We had only one child: the Bean-girl, aged two and a half. Our second child still waited in my womb, an unknown entity.
Two weeks after we unpacked, the temperamental Midwestern sun decided to bring about summer from winter. The temperature soared, and we hit one of local lakeside beaches.
My husband’s colleagues have become his good friends. He enjoys clinical practice, and finds that he doesn’t really miss research at all. I joined a local mothers’ group, and found a group of very smart, diverse, interesting, and supportive women. It’s been nice, and eye-opening, to step out of the bubble world of academia for a bit (although incidentally, a number of the moms in my group are married to academic men).
Baby Legume was born in June. Both of our children have thrived here.
There is much natural beauty in this geographical corner of the world (see picture of beach above). And although most coastal urbanites sneer at this part of flyover country, there are enough urbane pleasures to keep my husband and I happy. (decent sushi? I’m pretty much set).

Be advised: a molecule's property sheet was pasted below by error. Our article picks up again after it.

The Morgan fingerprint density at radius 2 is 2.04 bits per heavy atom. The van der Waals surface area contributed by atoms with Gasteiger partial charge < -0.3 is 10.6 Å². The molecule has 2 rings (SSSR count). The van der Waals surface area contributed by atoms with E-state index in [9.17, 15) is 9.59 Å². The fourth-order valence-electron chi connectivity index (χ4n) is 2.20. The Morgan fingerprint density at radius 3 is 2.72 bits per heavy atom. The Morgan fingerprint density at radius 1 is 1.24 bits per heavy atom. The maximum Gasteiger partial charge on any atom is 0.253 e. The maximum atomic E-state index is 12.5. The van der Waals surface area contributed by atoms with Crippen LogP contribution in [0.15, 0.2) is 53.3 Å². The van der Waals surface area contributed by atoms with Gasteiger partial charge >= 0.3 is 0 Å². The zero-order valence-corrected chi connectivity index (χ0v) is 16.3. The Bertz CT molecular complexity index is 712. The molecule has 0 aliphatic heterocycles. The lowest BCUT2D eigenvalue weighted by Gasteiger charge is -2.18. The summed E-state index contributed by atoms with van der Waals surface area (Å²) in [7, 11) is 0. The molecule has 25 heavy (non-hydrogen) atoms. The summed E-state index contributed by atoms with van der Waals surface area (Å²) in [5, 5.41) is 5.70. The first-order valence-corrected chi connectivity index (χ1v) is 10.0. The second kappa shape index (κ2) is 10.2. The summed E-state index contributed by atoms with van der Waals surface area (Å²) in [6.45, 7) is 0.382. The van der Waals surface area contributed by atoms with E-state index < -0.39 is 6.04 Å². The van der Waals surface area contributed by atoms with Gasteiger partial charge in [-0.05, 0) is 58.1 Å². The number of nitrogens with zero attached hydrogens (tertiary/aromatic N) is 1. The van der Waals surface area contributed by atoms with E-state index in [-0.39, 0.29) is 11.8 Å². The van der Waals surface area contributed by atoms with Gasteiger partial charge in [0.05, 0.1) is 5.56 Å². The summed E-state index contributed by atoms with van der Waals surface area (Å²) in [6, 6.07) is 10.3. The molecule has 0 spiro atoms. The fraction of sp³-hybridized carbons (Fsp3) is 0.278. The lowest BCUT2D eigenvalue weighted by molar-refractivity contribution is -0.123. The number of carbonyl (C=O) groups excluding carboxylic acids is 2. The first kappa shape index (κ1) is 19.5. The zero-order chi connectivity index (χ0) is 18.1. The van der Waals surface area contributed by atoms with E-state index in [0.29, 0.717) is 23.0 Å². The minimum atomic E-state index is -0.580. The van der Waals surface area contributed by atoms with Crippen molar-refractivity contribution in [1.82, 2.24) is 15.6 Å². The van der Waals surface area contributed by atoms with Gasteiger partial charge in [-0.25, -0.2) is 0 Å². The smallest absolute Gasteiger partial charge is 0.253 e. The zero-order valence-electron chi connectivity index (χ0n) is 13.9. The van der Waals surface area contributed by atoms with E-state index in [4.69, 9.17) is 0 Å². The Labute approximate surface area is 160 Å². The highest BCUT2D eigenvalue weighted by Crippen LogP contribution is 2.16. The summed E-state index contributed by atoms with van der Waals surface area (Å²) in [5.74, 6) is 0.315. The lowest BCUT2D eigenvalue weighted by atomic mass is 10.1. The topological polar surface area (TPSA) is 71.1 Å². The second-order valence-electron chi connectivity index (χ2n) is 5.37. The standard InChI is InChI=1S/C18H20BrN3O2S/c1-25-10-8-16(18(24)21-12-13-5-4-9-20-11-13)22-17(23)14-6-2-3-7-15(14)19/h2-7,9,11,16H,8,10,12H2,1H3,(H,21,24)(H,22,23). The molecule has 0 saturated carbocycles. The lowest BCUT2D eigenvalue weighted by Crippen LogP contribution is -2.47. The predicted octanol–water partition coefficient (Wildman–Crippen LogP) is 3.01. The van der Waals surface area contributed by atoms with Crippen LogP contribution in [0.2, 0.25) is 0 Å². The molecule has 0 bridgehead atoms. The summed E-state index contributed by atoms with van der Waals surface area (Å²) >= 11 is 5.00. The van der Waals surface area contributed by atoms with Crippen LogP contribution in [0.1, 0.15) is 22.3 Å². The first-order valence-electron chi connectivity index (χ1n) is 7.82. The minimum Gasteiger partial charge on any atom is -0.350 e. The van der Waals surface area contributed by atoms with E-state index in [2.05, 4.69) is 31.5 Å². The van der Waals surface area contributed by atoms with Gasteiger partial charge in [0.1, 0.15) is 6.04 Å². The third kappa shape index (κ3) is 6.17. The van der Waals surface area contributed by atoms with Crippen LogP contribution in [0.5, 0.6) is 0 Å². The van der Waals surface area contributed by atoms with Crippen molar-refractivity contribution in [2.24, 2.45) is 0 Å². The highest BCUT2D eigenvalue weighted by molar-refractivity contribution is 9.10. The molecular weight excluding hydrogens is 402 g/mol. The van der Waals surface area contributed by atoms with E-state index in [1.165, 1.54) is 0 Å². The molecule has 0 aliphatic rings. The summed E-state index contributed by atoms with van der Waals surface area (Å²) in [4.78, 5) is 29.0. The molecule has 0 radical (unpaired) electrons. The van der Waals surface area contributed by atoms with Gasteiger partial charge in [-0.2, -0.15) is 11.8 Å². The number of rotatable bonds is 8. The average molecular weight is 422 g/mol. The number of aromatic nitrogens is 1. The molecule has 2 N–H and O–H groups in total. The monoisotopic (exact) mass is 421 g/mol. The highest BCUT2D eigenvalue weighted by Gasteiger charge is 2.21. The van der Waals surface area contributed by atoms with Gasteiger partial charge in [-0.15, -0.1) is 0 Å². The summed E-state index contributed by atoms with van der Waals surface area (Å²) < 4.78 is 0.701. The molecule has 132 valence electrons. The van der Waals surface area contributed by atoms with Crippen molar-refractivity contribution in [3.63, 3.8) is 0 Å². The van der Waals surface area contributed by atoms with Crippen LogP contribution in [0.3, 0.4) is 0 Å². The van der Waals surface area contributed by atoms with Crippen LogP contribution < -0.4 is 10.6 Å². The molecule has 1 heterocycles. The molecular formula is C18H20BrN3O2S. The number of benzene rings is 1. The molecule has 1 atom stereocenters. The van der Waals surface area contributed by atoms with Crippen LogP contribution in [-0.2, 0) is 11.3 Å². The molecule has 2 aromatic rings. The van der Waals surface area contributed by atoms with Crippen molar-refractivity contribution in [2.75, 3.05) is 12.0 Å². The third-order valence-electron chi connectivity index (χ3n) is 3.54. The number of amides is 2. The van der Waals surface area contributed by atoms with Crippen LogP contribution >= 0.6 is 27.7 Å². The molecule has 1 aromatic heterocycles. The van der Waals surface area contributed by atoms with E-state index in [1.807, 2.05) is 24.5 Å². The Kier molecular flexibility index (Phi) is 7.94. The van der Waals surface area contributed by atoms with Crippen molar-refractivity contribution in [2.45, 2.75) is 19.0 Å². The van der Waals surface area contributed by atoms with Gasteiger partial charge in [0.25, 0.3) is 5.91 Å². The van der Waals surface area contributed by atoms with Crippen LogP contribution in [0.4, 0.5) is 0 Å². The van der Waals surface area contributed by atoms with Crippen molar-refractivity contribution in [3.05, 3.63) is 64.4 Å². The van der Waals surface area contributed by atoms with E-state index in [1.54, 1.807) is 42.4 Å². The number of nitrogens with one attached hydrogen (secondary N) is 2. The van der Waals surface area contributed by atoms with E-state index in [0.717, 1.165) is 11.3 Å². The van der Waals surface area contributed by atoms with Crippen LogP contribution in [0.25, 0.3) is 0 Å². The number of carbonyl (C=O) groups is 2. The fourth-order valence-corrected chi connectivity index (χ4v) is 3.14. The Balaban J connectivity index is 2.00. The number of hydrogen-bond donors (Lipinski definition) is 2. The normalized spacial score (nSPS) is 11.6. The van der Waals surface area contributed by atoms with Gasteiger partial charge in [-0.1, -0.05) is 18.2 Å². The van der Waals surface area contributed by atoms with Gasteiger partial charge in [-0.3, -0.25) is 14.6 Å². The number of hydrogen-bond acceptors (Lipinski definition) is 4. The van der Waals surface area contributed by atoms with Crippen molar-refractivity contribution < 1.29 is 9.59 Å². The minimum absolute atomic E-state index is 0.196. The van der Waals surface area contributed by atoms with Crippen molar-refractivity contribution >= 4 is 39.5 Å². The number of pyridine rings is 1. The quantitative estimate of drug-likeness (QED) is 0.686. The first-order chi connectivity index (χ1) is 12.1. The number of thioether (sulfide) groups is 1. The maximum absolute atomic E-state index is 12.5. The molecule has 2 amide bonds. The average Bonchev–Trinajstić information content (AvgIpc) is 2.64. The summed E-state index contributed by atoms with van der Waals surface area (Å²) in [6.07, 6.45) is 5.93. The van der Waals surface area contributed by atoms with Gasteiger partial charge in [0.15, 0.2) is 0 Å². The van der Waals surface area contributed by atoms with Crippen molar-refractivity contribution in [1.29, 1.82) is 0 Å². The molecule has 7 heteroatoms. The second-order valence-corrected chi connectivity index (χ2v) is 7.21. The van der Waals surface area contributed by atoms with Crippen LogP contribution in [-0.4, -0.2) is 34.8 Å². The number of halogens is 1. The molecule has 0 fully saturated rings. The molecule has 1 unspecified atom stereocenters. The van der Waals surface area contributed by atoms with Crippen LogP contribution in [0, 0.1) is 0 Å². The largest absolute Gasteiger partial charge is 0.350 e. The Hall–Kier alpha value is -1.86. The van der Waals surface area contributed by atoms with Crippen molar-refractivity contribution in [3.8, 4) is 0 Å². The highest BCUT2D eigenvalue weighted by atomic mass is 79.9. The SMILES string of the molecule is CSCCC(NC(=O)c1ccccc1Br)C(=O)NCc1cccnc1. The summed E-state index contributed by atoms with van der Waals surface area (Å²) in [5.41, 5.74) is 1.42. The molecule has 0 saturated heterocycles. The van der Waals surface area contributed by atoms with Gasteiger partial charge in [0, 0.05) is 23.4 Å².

Best of all, we are only an hour and a half away from my parents. The Bean Girls see their grandparents at least once a month, and usually more.
After the gypsy life of academic scientists-in-training, it’s nice to have an expectation of permanence. We mean to raise our children here, to watch them grow up in this house and graduate from the local schools. We mean to gain gray hairs here, and make friends that last longer than five or six years.
A while back, CAE wrote about what it’s like to always be watching friends leave, or to be the one leaving. I think this is part of why I never felt quite at home in old College Town, the place where Husband and I did our postdocs. We set foot in that town with the other foot already out the door. We knew from the beginning that it was likely only a temporary stop. And while we made great friends in our labs and workplace, College Town was (or is, or should be) a mere layover for most of them as well.
It’s nice to feel that we can put down roots now. It’s nice to start feeling at home.